Earlier this month, on his HBO show "Last Week Tonight," John Oliver skewered media companies’ desperate search for clicks. Like many of his bits, it became a viral phenomenon, clocking in at nearly six million views on YouTube. At around the ten-minute mark, Oliver took his verbal bat to the knees of Tronc, the new name for Tribune Publishing Company, and its parody-worthy promotional video, in which a robotic spokeswoman describes the journalistic benefits of artificial intelligence, as a string section swells underneath.
Tronc is not the only company to enthusiastically embrace the term "artificial intelligence." A.I. is hot, and every company worth its stock price is talking about how this magical potion will change everything. Even Macy’s recently announced that it was testing an I.B.M. artificial-intelligence tool in ten of its department stores, in order to bring back customers who are abandoning traditional retail in favor of online shopping.
Much like "the cloud," "big data," and "machine learning" before it, the term "artificial intelligence" has been hijacked by marketers and advertising copywriters. A lot of what people are calling "artificial intelligence" is really data analytics—in other words, business as usual. If the hype leaves you asking "What is A.I., really?," don’t worry, you’re not alone. I asked various experts to define the term and got different answers. The only thing they all seem to agree on is that artificial intelligence is a set of technologies that try to imitate or augment human intelligence. To me, the emphasis is on augmentation, in which intelligent software helps us interact and deal with the increasingly digital world we live in.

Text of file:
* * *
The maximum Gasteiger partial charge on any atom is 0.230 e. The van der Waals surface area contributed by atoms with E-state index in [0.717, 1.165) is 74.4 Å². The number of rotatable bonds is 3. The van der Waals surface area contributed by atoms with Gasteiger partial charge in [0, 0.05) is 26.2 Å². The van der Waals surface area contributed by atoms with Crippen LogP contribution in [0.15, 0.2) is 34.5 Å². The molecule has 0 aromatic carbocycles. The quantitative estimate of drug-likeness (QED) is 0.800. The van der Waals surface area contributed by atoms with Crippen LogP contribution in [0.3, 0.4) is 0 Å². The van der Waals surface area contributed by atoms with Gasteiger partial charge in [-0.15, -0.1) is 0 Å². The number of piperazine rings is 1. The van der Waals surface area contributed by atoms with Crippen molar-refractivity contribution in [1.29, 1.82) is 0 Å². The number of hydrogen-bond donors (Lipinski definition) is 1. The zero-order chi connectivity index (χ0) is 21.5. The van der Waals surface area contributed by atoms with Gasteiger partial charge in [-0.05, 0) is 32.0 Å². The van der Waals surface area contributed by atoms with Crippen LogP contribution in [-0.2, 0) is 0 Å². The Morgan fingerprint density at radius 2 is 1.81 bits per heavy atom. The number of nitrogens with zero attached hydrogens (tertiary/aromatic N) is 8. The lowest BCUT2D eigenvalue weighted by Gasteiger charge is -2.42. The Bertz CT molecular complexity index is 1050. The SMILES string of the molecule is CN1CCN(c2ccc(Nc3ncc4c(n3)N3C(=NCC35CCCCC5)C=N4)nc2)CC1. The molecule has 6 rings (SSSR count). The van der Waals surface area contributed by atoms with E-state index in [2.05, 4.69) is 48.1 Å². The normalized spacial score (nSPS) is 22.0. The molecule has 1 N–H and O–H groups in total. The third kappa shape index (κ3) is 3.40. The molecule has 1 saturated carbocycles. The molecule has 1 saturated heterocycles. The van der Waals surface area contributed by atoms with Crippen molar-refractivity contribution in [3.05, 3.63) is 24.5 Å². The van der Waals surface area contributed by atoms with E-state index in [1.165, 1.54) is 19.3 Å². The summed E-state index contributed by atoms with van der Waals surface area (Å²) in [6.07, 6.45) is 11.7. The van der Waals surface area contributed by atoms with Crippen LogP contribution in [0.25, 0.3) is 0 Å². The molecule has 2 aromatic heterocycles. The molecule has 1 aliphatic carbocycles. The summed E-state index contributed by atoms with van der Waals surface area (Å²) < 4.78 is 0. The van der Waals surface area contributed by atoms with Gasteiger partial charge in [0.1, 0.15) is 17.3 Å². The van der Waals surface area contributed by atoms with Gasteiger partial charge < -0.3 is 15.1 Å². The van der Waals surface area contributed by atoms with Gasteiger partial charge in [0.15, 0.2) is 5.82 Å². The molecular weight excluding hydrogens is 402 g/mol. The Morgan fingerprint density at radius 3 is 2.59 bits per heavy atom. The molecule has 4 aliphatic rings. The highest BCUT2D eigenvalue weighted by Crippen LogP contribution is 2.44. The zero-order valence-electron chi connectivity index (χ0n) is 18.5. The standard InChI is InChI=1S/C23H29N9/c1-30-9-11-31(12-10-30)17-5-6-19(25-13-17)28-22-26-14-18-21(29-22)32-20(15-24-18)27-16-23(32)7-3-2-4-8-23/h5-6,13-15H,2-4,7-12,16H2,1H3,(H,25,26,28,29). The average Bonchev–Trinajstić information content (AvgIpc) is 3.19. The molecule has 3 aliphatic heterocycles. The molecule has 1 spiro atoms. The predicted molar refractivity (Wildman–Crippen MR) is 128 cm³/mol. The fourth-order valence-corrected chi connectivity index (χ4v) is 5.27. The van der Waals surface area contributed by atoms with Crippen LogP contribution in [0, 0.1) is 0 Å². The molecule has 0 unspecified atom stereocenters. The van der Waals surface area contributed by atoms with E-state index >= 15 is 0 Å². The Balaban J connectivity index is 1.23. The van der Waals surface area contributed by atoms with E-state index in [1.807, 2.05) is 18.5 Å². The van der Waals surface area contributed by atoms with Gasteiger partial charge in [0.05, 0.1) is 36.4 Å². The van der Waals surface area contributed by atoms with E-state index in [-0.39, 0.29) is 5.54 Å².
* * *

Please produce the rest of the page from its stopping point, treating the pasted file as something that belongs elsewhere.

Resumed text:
Three decades ago, I read newspapers, wrote on an electric typewriter, and watched a handful of television channels. Today, I have streaming video from Netflix, Amazon, HBO, and other places, and I’m sometimes paralyzed by the choices. It is becoming harder for us to stay on top of the onslaught—e-mails, messages, appointments, alerts. Augmented intelligence offers the possibility of winnowing an increasing number of inputs and options in a way that humans can’t manage without a helping hand.
From The New Yorker
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